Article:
Guyandotte River train wreck
|Date||January 1, 1913|
|Operator||Chesapeake and Ohio Railway|
The Guyandotte River train wreck occurred on the morning of January 1, 1913, when the Chesapeake and Ohio Railway's (C&O) train No. 99, scheduled to run from Hinton, West Virginia, to Russell, Kentucky, and headed by Mikado locomotive 820, fell through a bridge over the Guyandotte River while attempting to cross it. The accident killed seven people.
At approximately 11:00 AM, No. 99 approached the bridge and was stopped by a flagman protecting a bridgework crew that was unloading materials for repairs on it. In the meantime, Engineer E.B. "Shorty" Webber carried out maintenance on the locomotive while the fireman and front brakeman walked out on to the bridge to inspect the repairs and continued on to the opposite side.
After the flagman gave the all clear, Webber slowly started across the bridge with the intention on picking up the brakeman and fireman on the far side. Despite the ongoing repairs, the bridge had stayed open for several previous days under traffic with no problems. As 820 reached the middle of the bridge, the center span collapsed, plunging it into the river along with Webber and 13 bridge workers. Webber and six of the bridge workers were killed.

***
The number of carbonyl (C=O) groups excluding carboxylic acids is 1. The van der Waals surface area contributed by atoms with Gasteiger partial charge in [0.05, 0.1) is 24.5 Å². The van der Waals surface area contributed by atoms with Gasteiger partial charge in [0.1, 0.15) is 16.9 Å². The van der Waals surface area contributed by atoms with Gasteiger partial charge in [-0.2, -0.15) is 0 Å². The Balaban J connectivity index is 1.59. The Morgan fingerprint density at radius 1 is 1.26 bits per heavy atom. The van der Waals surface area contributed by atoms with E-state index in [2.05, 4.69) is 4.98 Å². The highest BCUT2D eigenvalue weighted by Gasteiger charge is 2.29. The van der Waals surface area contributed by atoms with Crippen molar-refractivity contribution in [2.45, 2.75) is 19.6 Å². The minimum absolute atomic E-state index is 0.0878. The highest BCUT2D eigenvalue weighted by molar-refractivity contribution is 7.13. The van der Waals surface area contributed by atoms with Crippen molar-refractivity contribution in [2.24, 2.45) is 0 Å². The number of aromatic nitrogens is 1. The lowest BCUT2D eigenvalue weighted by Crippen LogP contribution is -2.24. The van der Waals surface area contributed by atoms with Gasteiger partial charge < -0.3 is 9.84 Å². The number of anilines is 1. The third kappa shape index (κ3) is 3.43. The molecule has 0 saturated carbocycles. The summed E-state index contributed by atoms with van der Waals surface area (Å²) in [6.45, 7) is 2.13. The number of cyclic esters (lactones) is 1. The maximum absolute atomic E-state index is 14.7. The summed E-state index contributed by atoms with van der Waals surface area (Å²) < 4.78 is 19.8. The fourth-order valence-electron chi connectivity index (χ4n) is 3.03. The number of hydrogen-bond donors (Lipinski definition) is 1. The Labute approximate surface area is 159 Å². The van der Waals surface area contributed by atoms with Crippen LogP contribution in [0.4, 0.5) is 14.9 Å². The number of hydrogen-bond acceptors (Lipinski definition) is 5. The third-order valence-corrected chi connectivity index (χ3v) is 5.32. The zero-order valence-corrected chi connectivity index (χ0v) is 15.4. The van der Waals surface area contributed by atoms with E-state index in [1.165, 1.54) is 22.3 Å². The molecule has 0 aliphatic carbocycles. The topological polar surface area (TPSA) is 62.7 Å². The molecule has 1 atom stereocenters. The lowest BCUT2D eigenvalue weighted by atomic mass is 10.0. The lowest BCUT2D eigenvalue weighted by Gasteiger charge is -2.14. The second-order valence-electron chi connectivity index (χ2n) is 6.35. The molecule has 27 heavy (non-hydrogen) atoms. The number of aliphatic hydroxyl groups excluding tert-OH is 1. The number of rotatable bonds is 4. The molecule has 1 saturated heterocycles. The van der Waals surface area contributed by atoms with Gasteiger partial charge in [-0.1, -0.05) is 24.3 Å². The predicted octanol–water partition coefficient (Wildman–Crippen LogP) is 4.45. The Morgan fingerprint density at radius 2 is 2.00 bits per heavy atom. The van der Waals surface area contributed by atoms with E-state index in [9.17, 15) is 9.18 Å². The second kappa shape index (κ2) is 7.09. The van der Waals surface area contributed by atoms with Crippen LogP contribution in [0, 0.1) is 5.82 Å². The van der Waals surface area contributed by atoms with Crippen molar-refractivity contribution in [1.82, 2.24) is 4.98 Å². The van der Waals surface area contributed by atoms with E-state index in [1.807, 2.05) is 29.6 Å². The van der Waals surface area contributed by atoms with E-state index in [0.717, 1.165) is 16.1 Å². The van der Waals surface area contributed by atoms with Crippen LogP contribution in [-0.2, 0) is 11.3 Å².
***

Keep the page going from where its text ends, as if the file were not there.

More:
Rescuers saved the seven other bridge workers from the river. Thousands of people lined the river as rescue efforts went on. Eventually the bodies of Webber and bridge workers J.W. Crawford, Charles Maddy (found 50 miles downstream near Portsmouth, Ohio), and Emmett Wood were recovered. It was not until June 1913 that C&O was able to salvage the locomotive from the river.
- "EIGHT KILLED IN WRECK.; Freight Train Crashes Through Bridge on Chesapeake & Ohio R.R." (PDF). The New York Times. 1 January 1913. Retrieved January 17, 2017.
- Long, Roy C. (November 2, 1999). "Railroad Recollections: Bridge Falls With Engine, E.B. Webber Killed". The Hinton News. Retrieved January 17, 2017.
- Mills, Don (February 2005). "Guyandotte Disaster". Retrieved August 24, 2009. based on Cabell Record Archives (May 1994). "Guyandotte Disaster, January 1, 1913". Chesapeake & Ohio Historical Society Magazine.
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